The City of Whitehorse announced at an April 3 committee meeting that the city’s compost has been approved by the Organic Materials Review Institute.
This means that while all the material in the compost has not been derived from certified organic sources it is approved for use in organic gardens, said Peter O’Blenes, director of infrastructure and operations for the City of Whitehorse.
“This is significant because it means what we are producing is a high quality,” O’Blenes said.
The compost is collected by the city and available for sale in bags or bulk at the landfill. Under the solid waste action plan adopted by the city in 2013, diverting household waste to useable compost keeps it out of landfills, which reduces methane emissions. It also reduces the need for organic compost to be brought in from out of territory, O’Blenes said.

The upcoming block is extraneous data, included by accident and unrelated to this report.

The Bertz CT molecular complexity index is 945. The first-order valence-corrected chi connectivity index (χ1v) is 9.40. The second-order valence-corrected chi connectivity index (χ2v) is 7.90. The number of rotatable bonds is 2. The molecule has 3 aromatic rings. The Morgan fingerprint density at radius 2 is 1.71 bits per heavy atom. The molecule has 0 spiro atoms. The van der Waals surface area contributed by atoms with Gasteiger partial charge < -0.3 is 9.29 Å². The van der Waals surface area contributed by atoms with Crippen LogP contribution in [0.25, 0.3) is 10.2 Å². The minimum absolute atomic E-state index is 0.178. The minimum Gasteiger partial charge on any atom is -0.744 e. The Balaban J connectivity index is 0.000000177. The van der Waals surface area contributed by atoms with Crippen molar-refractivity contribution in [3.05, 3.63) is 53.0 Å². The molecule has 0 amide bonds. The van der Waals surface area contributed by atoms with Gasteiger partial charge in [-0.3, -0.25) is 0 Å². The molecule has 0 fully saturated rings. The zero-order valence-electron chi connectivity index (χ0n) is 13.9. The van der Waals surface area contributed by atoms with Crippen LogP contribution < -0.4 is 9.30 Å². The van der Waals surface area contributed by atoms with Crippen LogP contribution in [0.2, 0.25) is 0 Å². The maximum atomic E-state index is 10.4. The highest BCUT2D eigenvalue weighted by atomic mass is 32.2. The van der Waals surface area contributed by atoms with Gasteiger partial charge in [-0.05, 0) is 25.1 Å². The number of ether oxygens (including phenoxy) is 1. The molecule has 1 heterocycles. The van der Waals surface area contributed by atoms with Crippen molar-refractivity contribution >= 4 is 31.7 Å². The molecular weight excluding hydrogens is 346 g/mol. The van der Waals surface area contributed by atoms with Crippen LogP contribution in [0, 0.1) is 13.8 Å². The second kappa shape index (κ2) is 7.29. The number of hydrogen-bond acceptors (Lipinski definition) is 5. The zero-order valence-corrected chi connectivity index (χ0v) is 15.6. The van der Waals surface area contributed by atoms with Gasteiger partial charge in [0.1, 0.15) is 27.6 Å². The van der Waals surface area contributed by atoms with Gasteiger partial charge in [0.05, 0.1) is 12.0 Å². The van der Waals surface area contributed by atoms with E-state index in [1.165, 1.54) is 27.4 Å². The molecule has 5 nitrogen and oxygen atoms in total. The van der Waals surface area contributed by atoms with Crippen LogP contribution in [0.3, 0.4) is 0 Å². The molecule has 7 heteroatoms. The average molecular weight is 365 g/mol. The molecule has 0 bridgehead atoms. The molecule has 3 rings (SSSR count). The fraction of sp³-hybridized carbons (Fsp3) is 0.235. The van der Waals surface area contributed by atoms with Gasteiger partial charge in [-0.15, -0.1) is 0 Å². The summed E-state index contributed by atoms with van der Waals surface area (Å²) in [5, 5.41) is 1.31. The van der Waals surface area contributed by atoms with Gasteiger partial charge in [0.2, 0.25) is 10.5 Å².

The product appears to be in demand, as sales of this locally produced compost doubled between 2015 to 2016. The city sold $50,500 worth compost last year.
“Whatever compost we produced last year (in 2016) we sold with almost nothing left over,” O’Blenes said.
OMRI products are designed for use in accordance with Canadian Organic Regime standards. People with certified organic gardens — meaning that they are licensed to sell organic produce — should still check with their CFIA certifier to ensure their status will not be affected by its use, O’Blenes said.